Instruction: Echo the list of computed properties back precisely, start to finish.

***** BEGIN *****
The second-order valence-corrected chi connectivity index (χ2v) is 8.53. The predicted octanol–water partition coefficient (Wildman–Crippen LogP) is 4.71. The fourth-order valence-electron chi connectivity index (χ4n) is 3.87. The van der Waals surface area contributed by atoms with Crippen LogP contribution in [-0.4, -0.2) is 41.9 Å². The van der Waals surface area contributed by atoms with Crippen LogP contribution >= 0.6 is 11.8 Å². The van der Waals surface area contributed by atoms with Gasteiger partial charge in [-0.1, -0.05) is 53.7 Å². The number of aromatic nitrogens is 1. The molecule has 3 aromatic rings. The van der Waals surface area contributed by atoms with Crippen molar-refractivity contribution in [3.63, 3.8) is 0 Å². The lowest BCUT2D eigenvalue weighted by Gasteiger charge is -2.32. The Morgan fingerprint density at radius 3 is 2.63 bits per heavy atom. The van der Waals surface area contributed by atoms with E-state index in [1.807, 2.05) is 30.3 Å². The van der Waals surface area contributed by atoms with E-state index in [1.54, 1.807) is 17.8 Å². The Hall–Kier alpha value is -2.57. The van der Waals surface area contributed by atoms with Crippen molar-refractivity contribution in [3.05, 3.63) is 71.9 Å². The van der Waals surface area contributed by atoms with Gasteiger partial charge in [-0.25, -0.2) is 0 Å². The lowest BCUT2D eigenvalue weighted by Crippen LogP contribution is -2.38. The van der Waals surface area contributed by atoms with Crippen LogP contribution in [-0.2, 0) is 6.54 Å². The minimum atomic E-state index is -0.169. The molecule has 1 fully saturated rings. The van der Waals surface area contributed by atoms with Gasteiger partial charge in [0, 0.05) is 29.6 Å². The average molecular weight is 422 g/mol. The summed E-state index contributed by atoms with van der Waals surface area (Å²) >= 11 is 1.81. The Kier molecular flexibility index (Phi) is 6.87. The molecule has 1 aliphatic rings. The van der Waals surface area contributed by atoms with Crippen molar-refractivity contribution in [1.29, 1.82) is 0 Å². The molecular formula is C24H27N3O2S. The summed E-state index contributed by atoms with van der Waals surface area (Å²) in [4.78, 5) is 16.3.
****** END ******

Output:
The second-order valence-corrected chi connectivity index (χ2v) is 8.53. The predicted octanol–water partition coefficient (Wildman–Crippen LogP) is 4.71. The fourth-order valence-electron chi connectivity index (χ4n) is 3.87. The van der Waals surface area contributed by atoms with Crippen LogP contribution in [-0.4, -0.2) is 41.9 Å². The van der Waals surface area contributed by atoms with Crippen LogP contribution >= 0.6 is 11.8 Å². The van der Waals surface area contributed by atoms with Gasteiger partial charge in [-0.1, -0.05) is 53.7 Å². The number of aromatic nitrogens is 1. The molecule has 3 aromatic rings. The van der Waals surface area contributed by atoms with Crippen molar-refractivity contribution in [3.63, 3.8) is 0 Å². The lowest BCUT2D eigenvalue weighted by Gasteiger charge is -2.32. The Morgan fingerprint density at radius 3 is 2.63 bits per heavy atom. The van der Waals surface area contributed by atoms with E-state index in [1.807, 2.05) is 30.3 Å². The van der Waals surface area contributed by atoms with E-state index in [1.54, 1.807) is 17.8 Å². The Hall–Kier alpha value is -2.57. The van der Waals surface area contributed by atoms with Crippen molar-refractivity contribution in [3.05, 3.63) is 71.9 Å². The van der Waals surface area contributed by atoms with Gasteiger partial charge in [-0.25, -0.2) is 0 Å². The lowest BCUT2D eigenvalue weighted by Crippen LogP contribution is -2.38. The van der Waals surface area contributed by atoms with Crippen LogP contribution in [-0.2, 0) is 6.54 Å². The minimum atomic E-state index is -0.169. The molecule has 1 fully saturated rings. The van der Waals surface area contributed by atoms with Gasteiger partial charge in [0, 0.05) is 29.6 Å². The average molecular weight is 422 g/mol. The summed E-state index contributed by atoms with van der Waals surface area (Å²) >= 11 is 1.81. The Kier molecular flexibility index (Phi) is 6.87. The molecule has 1 aliphatic rings. The van der Waals surface area contributed by atoms with Crippen molar-refractivity contribution in [1.29, 1.82) is 0 Å². The molecular formula is C24H27N3O2S. The summed E-state index contributed by atoms with van der Waals surface area (Å²) in [4.78, 5) is 16.3.